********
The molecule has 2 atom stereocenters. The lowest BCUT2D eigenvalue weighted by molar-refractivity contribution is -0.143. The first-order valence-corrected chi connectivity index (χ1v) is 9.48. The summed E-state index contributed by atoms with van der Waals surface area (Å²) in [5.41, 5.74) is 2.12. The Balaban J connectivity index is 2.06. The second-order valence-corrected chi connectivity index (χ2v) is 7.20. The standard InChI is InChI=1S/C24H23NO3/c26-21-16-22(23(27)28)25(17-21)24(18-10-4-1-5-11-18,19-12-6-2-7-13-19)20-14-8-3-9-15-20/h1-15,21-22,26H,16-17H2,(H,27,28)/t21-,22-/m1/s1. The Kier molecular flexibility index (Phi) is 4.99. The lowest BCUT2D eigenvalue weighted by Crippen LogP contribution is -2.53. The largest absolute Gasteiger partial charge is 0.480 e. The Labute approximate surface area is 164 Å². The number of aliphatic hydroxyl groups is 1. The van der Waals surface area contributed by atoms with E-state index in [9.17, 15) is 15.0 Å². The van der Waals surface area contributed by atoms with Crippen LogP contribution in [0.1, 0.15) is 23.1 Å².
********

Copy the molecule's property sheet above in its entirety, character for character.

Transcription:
The molecule has 2 atom stereocenters. The lowest BCUT2D eigenvalue weighted by molar-refractivity contribution is -0.143. The first-order valence-corrected chi connectivity index (χ1v) is 9.48. The summed E-state index contributed by atoms with van der Waals surface area (Å²) in [5.41, 5.74) is 2.12. The Balaban J connectivity index is 2.06. The second-order valence-corrected chi connectivity index (χ2v) is 7.20. The standard InChI is InChI=1S/C24H23NO3/c26-21-16-22(23(27)28)25(17-21)24(18-10-4-1-5-11-18,19-12-6-2-7-13-19)20-14-8-3-9-15-20/h1-15,21-22,26H,16-17H2,(H,27,28)/t21-,22-/m1/s1. The Kier molecular flexibility index (Phi) is 4.99. The lowest BCUT2D eigenvalue weighted by Crippen LogP contribution is -2.53. The largest absolute Gasteiger partial charge is 0.480 e. The Labute approximate surface area is 164 Å². The number of aliphatic hydroxyl groups is 1. The van der Waals surface area contributed by atoms with E-state index in [9.17, 15) is 15.0 Å². The van der Waals surface area contributed by atoms with Crippen LogP contribution in [0.1, 0.15) is 23.1 Å².